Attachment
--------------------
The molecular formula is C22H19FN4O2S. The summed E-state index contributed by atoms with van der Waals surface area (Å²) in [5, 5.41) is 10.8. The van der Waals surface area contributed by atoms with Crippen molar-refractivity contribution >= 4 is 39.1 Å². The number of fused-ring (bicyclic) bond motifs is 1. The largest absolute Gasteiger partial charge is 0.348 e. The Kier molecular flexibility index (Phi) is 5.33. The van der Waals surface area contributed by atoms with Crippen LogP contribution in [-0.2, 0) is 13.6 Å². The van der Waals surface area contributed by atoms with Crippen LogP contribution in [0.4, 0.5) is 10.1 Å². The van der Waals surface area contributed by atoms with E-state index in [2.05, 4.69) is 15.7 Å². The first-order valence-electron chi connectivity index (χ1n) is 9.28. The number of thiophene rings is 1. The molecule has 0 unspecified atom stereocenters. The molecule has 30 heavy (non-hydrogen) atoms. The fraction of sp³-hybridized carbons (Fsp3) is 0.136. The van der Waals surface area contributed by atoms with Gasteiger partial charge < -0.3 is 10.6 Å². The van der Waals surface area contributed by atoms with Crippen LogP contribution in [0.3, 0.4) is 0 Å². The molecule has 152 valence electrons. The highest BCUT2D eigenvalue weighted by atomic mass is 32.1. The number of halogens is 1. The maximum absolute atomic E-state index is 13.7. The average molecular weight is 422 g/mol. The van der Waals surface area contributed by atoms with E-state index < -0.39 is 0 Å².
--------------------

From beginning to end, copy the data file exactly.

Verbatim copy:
The molecular formula is C22H19FN4O2S. The summed E-state index contributed by atoms with van der Waals surface area (Å²) in [5, 5.41) is 10.8. The van der Waals surface area contributed by atoms with Crippen molar-refractivity contribution >= 4 is 39.1 Å². The number of fused-ring (bicyclic) bond motifs is 1. The largest absolute Gasteiger partial charge is 0.348 e. The Kier molecular flexibility index (Phi) is 5.33. The van der Waals surface area contributed by atoms with Crippen LogP contribution in [-0.2, 0) is 13.6 Å². The van der Waals surface area contributed by atoms with Crippen LogP contribution in [0.4, 0.5) is 10.1 Å². The van der Waals surface area contributed by atoms with E-state index in [2.05, 4.69) is 15.7 Å². The first-order valence-electron chi connectivity index (χ1n) is 9.28. The number of thiophene rings is 1. The molecule has 0 unspecified atom stereocenters. The molecule has 30 heavy (non-hydrogen) atoms. The fraction of sp³-hybridized carbons (Fsp3) is 0.136. The van der Waals surface area contributed by atoms with Gasteiger partial charge < -0.3 is 10.6 Å². The van der Waals surface area contributed by atoms with Crippen LogP contribution in [0.3, 0.4) is 0 Å². The molecule has 152 valence electrons. The highest BCUT2D eigenvalue weighted by atomic mass is 32.1. The number of halogens is 1. The maximum absolute atomic E-state index is 13.7. The average molecular weight is 422 g/mol. The van der Waals surface area contributed by atoms with E-state index < -0.39 is 0 Å².